The literature evaluating the psychometric properties of self-report scales is limited. In Alla et al. [13] systematic review, only 7 of the 20 scales had any published psychometric properties, and none of the symptom scales were supported by a complete set of published psychometric properties, including item selection, reliability, validity, sensitivity, specificity, and change scores. Of the studies evaluated by Alla et al. [13], only the Post-Concussion Scale: ImPACT-22 item (construct), SCAT Post-Concussion Symptom Scale (face, content), Head Injury Scale 16-item (factorial), and Head Injury Scale 9-item (factorial, construct) have been evaluated for validity. Recently, the Standardized Assessment of Concussion (SAC) [46] as assessed using classic item analysis and Murray et al. assessed the reliability and validity evidence for detecting balance disturbance in athletes with a concussion [47]. Neither used Rasch measurement theory. The scales listed are for clinical use only and not utilized in a non-clinical setting such as a parent and player concussion educational opportunity and furthermore, the Rasch measurement model was not utilised. Therefore, the innovative use of the Rasch measurement theory in the psychometric analysis of a symptoms scale for use in a non-clinical setting such as a community educational opportunity is unique.

There are at least three ways the items from the instrument could be scored for analysis: (i) dichotomous scoring where Don’t know is scored as Incorrect, (ii) polytomous scoring where respondents get partial credit for Don’t know, that is, for being aware they don’t know whether something is a symptom, and (iii) scoring Don’t know as missing data. Preliminary analyses indicated that with option iii the reliability was too low because of the missing responses. The results from scoring the responses polytomously (ii) were similar to the results with dichotomous scoring (i), but there were also some differences.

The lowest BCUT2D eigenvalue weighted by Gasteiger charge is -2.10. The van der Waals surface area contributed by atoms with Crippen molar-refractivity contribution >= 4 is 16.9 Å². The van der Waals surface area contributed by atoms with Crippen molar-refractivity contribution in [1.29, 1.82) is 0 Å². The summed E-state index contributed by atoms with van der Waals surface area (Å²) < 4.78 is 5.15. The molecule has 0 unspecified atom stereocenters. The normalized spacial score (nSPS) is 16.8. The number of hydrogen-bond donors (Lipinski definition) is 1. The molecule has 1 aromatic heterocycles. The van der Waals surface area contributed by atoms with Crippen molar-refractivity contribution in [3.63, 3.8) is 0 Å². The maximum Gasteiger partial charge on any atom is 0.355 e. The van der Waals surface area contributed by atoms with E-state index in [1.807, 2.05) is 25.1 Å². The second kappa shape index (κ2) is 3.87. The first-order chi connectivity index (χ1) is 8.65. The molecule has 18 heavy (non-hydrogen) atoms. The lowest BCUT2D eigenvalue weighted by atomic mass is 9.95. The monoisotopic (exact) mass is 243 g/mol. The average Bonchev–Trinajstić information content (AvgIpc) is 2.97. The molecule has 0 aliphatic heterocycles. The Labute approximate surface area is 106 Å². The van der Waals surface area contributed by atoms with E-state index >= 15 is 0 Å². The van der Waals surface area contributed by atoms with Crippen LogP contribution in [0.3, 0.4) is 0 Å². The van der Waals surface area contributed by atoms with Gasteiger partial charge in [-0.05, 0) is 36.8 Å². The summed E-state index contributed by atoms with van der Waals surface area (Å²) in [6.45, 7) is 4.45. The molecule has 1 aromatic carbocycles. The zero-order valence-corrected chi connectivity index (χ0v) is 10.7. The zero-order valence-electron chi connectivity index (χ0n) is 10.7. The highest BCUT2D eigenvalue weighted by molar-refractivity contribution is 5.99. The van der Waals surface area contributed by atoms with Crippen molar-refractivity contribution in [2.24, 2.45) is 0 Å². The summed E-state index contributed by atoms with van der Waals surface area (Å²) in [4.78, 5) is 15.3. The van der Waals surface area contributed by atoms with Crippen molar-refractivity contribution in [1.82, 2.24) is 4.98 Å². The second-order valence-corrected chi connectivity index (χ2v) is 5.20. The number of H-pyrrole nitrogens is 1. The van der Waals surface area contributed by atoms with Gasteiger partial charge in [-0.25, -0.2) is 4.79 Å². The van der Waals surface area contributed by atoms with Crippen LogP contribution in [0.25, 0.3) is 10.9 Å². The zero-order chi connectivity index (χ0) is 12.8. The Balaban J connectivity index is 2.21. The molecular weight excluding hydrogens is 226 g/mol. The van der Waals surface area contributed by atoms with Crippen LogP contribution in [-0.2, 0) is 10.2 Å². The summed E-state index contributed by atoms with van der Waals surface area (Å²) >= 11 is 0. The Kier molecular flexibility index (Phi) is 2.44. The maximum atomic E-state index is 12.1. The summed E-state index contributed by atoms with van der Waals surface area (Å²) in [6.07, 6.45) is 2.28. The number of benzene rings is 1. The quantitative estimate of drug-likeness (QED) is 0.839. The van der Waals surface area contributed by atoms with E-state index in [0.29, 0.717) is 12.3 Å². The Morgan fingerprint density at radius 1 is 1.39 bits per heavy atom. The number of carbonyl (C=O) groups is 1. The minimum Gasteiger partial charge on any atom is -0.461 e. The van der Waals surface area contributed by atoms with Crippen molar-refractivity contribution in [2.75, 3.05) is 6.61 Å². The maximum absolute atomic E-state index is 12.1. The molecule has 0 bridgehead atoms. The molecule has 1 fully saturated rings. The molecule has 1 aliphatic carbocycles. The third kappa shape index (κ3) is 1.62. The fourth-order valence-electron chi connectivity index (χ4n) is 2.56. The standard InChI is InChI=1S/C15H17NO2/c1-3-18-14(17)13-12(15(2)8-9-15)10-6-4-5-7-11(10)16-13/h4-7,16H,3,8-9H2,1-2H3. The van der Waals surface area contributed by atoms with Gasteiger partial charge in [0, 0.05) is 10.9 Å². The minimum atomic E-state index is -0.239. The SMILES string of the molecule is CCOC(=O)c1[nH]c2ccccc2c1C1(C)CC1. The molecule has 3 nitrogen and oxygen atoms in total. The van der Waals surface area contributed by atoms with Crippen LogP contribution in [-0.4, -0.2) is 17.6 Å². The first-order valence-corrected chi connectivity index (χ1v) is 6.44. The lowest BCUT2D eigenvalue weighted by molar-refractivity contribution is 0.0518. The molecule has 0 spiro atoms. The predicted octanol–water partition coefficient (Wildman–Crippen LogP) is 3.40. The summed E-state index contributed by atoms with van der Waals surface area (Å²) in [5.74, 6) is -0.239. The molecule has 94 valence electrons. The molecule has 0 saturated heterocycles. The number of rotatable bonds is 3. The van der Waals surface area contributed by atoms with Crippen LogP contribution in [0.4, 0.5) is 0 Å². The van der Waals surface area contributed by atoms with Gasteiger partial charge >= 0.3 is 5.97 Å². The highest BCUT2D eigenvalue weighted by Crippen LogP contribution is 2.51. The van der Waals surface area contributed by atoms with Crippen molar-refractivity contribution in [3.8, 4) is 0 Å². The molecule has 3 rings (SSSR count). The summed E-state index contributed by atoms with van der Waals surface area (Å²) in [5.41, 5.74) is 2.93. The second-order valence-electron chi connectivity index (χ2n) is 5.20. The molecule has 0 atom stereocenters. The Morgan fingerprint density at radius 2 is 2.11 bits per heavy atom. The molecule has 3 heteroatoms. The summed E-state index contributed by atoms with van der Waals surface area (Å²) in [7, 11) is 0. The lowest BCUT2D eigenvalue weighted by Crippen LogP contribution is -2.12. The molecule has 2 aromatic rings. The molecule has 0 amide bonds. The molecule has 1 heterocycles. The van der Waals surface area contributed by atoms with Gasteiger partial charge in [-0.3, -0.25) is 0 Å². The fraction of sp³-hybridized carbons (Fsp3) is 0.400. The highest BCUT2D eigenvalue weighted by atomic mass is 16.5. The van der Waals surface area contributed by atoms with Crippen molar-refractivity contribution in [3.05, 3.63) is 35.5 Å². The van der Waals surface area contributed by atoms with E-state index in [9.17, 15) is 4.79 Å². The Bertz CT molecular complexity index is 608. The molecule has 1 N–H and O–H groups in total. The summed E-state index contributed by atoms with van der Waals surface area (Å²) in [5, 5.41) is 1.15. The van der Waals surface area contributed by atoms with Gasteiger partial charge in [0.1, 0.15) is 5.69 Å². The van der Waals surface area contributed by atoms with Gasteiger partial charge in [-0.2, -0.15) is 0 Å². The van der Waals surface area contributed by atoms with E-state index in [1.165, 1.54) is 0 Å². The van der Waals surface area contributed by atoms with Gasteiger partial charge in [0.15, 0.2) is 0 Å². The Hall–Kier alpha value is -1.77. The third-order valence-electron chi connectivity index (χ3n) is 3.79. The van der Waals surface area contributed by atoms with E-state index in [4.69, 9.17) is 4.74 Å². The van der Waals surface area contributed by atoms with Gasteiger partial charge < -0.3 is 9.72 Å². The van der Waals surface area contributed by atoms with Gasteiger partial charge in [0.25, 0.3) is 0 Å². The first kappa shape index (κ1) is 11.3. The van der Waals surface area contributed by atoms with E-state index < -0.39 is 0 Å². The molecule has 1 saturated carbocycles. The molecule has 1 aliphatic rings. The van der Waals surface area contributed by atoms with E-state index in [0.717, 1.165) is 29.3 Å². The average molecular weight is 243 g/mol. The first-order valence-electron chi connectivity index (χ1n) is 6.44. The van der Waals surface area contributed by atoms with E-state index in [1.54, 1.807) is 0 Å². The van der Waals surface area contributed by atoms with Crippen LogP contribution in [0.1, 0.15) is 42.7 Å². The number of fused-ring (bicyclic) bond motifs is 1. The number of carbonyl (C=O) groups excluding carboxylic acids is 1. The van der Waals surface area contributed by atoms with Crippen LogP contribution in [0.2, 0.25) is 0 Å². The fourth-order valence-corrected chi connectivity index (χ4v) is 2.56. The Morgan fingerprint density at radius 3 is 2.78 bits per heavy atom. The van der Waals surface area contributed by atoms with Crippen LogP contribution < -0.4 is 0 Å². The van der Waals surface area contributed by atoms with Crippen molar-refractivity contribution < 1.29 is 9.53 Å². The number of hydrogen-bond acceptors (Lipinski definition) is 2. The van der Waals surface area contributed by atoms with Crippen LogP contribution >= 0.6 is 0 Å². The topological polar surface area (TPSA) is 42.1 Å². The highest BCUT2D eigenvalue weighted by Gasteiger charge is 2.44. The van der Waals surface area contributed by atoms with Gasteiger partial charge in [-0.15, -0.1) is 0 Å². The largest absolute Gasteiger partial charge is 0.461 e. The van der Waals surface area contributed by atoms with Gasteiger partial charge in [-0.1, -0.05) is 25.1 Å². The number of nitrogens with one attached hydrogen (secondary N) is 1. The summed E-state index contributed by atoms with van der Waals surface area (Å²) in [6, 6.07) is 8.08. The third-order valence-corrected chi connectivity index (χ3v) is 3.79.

The main finding from this research, which concentrated on the sixteen items of the Symptom Recognition section of the questionnaire, is that these items measure two ‘dimensions’ or ‘factors’ in concussion symptom recognition. The first ‘dimension’ consists of those items that are symptoms of concussion, items 3 Loss of memory, 4 Blurred vision, 6 Dizziness, 7 Confusion, 8 Headache, 10 Loss of consciousness, 12 Nausea, 15 Sleep disturbance and 16 Problems studying/class work. The second dimension consists of items that are not symptoms of concussion, items 1 Abnormal smell, 2 Abnormal taste, 5 Chest pain, 9 Nose bleed, 11 Sharp pain in neck, 13 Numbness/tingling in arms/hands and 14 Weakness in neck range of motion. Respondents’ estimates on these two dimensions had a zero correlation. This could be due to several reasons. For example, items 3, 4, 6, 7, 8, and 10 relate to the head region, thus associated with head-trauma events such as concussion. Furthermore, players and parents with previous experience playing sport may have heard these items mentioned by coaches and medical staff as those who have had personal experience with contact sports score ‘higher’ on almost every measure with respect to concussion knowledge than those who have never had personal contact sport experience [48]. Finally, recent investigation [49] found that most students recognised headache, dizziness and confusion as signs of a concussion and many learned about concussion from their parents, at school or online, others who have read or saw information about the topic in the media (i.e., articles, blogs, or documentaries) [48].